My house is in a completely useless part of town. I live on the southeast side of Indianapolis and you’d be excused if you didn’t know what was down there. It’s a sparsely populated (relative to the rest of town) area with no major industry or cultural significance. So is much of the southwest and northwest side. They should be abandoned by the City.
In the 70’s when then-Mayor Richard Lugar put together the UniGov plan to merge the City of Indianapolis and Marion County governments, it made sense with the information they had. It increased the tax base, propped up and spread the wealth around a bit, and was a useful mechanism for capturing suburban flight.
But today the suburbs extend beyond Marion County, which in all aspects should be considered exurbs. The suburbs we inherited through to today, like Lawrence, Beech Grove, Speedway, and Southport, don’t even want to be part of Indianapolis. And as we’ve seen with mergers of fire departments and other services, there’s really not a ton of savings to be had from merging them in anymore.
Indianapolis should abandon the outer portions of Marion County and some of the inner rings, and I’m not talking about “undoing UniGov”. I’m talking about consciously declaring no more investment in those areas.
What are these areas? Anything south of Raymond is a good start. On the southeast side anything east of Emerson and south of Brookville can go. And on the southwest side, anything east of Kentucky Ave and again south of Raymond can go. To facilitate some thoroughfares and chunks that have “expensive infrastructure”, like the Harding Street IPL plant, maintain corridors along Harding, Troy, South Emerson, and Meridian and Madison. That props up the University of Indianapolis, some decent development along the northern boundary of Johnson County, existing hospitals, and electric infrastructure.
Likewise, on the Northwest Side anything in that corner of town north of Eagle Creek Park and south of US 52 in Pike Township can go.
Maintaining these borderline rural areas of Pike, Franklin, and Decatur Townships is cost prohibitive and holds the rest of the viable City back.
Decatur Township has a population of 32,000 people. Franklin with 54,000 and is so broke they can’t afford to bus kids to school, and Pike 78,000.
Whereas Center Township has 146,000, Lawrence 118,000, Perry 108,000, Warren with 99,000, Washington with 132,000, and Wayne 137,000.
In other words, Decatur, Franklin, and Pike Townships have only slightly more people combined than any of the others do alone.
What specifically, then, should Indianapolis do?
- Resolve not to expand roads in the south side and northwest side, barring the unlikely advances necessary to support Indianapolis International Airport.
- Only major existing corridors like the aforementioned Madison, Troy, and Harding Streets, should be maintained modestly.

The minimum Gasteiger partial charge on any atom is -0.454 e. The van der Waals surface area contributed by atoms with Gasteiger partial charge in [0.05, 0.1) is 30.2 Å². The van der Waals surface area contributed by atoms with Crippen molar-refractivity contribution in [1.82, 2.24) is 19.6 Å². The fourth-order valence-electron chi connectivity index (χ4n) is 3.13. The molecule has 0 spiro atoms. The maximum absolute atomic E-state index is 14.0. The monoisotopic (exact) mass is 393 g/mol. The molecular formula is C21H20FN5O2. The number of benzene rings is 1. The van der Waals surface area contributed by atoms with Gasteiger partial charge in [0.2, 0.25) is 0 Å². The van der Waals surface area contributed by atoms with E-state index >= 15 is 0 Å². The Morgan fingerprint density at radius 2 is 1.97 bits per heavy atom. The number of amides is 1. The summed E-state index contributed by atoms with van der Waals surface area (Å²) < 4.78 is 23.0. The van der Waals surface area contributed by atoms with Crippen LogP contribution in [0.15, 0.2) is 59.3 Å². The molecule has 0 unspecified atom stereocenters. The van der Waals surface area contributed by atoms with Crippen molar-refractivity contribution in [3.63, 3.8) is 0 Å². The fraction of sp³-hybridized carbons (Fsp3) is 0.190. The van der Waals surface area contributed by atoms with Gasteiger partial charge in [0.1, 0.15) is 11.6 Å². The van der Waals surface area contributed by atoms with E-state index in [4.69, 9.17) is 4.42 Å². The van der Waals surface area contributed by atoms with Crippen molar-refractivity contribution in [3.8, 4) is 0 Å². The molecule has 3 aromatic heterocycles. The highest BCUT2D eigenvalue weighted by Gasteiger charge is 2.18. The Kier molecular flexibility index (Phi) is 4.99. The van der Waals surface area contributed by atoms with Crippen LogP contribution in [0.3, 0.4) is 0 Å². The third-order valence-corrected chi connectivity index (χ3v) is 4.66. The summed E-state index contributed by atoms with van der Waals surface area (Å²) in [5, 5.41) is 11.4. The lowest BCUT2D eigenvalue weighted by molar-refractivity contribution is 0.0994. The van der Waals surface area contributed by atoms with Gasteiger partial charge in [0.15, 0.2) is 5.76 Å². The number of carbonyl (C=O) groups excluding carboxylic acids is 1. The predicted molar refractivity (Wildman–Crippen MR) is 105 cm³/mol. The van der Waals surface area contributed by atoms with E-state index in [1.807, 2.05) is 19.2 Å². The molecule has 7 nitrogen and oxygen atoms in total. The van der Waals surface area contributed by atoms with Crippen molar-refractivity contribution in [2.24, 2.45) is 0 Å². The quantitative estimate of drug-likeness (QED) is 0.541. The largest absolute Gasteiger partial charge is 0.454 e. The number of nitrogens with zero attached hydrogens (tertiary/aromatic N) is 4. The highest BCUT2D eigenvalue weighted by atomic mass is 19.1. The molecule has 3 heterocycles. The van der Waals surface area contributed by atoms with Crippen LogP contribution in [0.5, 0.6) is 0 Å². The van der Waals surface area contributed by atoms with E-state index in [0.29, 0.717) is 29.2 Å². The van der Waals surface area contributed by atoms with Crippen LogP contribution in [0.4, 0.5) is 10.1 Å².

- Building permits should be denied in these zones.
- Water and sewer infrastructure should maintained to the necessity of public safety and health, as should police, fire, and medical coverage.
- As buildings deteriorate, fail, or are otherwise abandoned, they should be razed.
- Public transit should stop service.
- Public schools should close and be razed as population declines.
Indianapolis, like a lot of cities, are unable to do enough to maintain a high quality of life in large parts of town. Lack of viable sidewalk, sewer, transit, fitness, multi-use, and new roads are plague these parts of town now. Indianapolis should signal to the people who live there, “We will not be investing any more in these parts of town.” Stop people from moving there expecting to receive viable services.
Taxes for those residents living in these zones should be maintained at current legal levels and instead of updating sewers, roads, etc. as needed, money should instead be spent on buying people out of their homes, allowing the elderly and those with no mortgages to sustain themselves, or assisting them with relocating. This will be a long process that will take over a generation. But in three, four, five, generations, Indianapolis will have a stronger core at a sustainable rate of taxation and investment.
When the City looks around and doesn’t know how to pay for or maintain the roads it has, you have too many roads. When schools don’t know how to pay for or maintain their buildings or get kids to school, you screwed up and live in an unsustainable area.
Return it to a truly rural area and leave it as such for those that choose or desire that life. But as with a rural life, that comes with no municipal water, sewer, transit, numerous roads, sidewalks, parks, or other desired municipal benefits.
Refocus the efforts and money of the City’s resources to the parts of town where people can receive more benefit.
This dance we’re doing of trying to keep stuff together isn’t working, because most of these Townships are falling apart or undesirable.
The only way to fix this without abandonment is to receive State legislation barring more development in the outer ring “doughnut” counties, which would force smarter land use and make developing Pike, Franklin, and Decatur Townships more desirable to developers and make rehabilitating existing structures necessary. This would, however, drive up real estate prices and rents, which can be useful and harmful at the same time.
We have too much city proclaiming to be an actual city. It isn’t, and it’s dragging the rest of the area down.